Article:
A man in a dress is always funny. A man running in a dress is even funnier. And when John Skelley is the man sprinting about in a dress…well, that may be the funniest combination possible. That’s what director John Miller-Stephany was counting on when casting Skelley in the lead role of Charley’s Aunt, and it paid off big time.
Everything about Charley’s Aunt follows the cliché “the bigger the better.” Expressions are over-exaggerated and physical humor is akin to The Three Stooges. John Coyne’s set is beautifully elaborate and detailed—a set change between an outdoor veranda and a seating area even garnered a round of applause from the audience opening night. The only element that was so over-the-top it bordered on distracting were two characters’ satiny, highlighter-bright dresses designed by Jess Goldstein.
Written by Brandon Thomas, himself a character actor, Charley’s Aunt is a farce on par with such classics as Shakespeare’s The Comedy of Errors, Sondheim’s A Funny Thing Happened on the Way to the Forum, and Wilder’s Some Like it Hot. The story follows love-struck Oxford students Jack Chesney (Matthew Amdendt) and his buddy, Charley Wykeham (Ben Mandelbaum), in their quest to propose to the lovely Kitty Verdun (Valeri Mudek) and Amy Spettigue (Ashley Rose Montondo). As they can’t be alone with the girls without a chaperone (this is the late 1800’s, remember), the boys use the visit of Charley’s aunt (whom he’s never met) as an excuse to get the girls to join them for lunch. When news arrives that Charley’s aunt is postponing her visit, the boys trick the gullible Lord Fancourt Babberley (John Skelley) into pretending to be Charley’s aunt—dress, wig, and all.
As in any good farce, all the pieces of the plot have the potential to fit together without flaw, but never do. Unexpected arrivals by Stephen Spettigue, Amy’s uncle and Kitty’s guardian (Colin McPhillamy); Jack’s father, Col. Sir Francis Chesney (Peter Thomson); and, of course, Charley’s real aunt (Salley Wingert), interrupt the boys’ plan and give the slapstick comedy plenty of fodder for never-ending chase scenes, wonderfully awkward attempts at romance, and Skelley’s display of his impressive grasp of comedic timing and stage presence.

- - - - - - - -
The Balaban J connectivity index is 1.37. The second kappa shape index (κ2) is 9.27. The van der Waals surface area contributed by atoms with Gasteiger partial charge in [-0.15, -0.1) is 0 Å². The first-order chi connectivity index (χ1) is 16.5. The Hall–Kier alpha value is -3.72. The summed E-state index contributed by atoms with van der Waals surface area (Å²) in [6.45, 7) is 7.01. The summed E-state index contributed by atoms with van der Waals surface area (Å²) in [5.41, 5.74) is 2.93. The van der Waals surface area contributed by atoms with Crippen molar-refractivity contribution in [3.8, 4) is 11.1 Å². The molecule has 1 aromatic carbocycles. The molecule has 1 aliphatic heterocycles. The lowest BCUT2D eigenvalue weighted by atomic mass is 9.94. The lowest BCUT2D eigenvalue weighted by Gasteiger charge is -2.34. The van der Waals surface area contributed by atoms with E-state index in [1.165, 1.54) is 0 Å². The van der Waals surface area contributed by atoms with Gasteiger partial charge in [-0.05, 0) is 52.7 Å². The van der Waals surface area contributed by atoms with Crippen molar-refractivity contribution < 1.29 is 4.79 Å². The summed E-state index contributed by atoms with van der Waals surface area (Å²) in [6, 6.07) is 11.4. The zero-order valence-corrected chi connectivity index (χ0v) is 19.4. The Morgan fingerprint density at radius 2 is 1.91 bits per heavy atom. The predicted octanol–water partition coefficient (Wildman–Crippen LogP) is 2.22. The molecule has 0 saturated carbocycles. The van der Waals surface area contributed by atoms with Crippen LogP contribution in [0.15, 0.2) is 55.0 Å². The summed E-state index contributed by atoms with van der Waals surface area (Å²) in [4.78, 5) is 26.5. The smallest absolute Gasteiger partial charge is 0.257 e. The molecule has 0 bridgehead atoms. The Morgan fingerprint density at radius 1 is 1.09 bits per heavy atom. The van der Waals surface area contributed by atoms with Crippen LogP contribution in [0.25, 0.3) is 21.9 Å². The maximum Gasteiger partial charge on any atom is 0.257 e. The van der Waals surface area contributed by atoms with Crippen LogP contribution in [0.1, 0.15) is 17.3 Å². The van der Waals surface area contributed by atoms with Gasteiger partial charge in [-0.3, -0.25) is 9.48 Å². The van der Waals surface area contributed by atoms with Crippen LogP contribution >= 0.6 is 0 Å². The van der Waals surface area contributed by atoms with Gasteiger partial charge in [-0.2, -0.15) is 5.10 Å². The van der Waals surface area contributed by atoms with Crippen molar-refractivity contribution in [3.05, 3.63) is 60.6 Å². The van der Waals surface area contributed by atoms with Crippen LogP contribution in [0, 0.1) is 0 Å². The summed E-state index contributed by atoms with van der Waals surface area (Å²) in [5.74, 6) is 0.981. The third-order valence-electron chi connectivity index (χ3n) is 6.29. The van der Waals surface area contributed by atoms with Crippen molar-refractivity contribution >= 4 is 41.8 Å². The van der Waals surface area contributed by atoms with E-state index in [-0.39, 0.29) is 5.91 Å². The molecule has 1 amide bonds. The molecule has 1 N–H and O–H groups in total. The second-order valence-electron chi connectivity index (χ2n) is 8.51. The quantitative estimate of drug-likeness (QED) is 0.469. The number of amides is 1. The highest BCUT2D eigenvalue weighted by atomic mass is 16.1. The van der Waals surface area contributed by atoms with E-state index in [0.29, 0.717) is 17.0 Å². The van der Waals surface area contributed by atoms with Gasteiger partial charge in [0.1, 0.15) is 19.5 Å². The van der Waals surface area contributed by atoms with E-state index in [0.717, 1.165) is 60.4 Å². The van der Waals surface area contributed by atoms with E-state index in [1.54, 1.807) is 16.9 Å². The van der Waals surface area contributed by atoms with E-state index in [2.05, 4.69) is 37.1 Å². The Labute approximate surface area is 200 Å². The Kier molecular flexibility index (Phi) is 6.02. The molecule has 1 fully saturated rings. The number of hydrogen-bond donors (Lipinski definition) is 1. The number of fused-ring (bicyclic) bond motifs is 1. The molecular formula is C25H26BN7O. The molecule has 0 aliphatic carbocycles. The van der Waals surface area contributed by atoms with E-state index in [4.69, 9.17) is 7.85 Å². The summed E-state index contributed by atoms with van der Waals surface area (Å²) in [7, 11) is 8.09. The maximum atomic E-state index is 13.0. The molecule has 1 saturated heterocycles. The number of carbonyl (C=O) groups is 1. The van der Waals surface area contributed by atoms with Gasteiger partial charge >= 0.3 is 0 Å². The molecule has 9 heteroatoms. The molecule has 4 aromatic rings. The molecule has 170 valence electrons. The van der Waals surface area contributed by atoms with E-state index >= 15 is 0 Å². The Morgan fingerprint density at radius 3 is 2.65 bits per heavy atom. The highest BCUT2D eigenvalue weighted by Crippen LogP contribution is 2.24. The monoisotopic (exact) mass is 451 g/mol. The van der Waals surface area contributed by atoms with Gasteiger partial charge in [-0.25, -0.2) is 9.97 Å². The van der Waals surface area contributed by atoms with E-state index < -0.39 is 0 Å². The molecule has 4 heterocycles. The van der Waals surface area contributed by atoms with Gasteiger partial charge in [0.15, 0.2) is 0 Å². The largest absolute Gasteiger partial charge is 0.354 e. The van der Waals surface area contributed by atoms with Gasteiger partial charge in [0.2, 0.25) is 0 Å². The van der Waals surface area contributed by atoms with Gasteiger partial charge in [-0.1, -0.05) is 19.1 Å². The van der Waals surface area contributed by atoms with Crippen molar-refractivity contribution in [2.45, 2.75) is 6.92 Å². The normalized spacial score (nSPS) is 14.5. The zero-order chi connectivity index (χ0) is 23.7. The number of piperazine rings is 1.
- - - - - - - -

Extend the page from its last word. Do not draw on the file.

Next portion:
Plot twists and ah-ha moments are hardly disguised throughout the show, but that’s the point. The audience is always in on the joke, and even has an interactive role as characters regularly break into asides directed to the audience. Fast-paced verbal and physical flourishes make the plot clip along at a quick enough speed that you don’t lose interest, and the actors’ dedication to being as animated as possible make the show entertaining and enjoyable.
So let go of high-brow expectations for sophisticated humor; embrace the in-your-face, wink-wink-nudge-nudge beauty of farce; and let yourself giggle—you won’t be alone.
Through January 15, 2012
Guthrie Theater, 818 Second St. S., Mpls.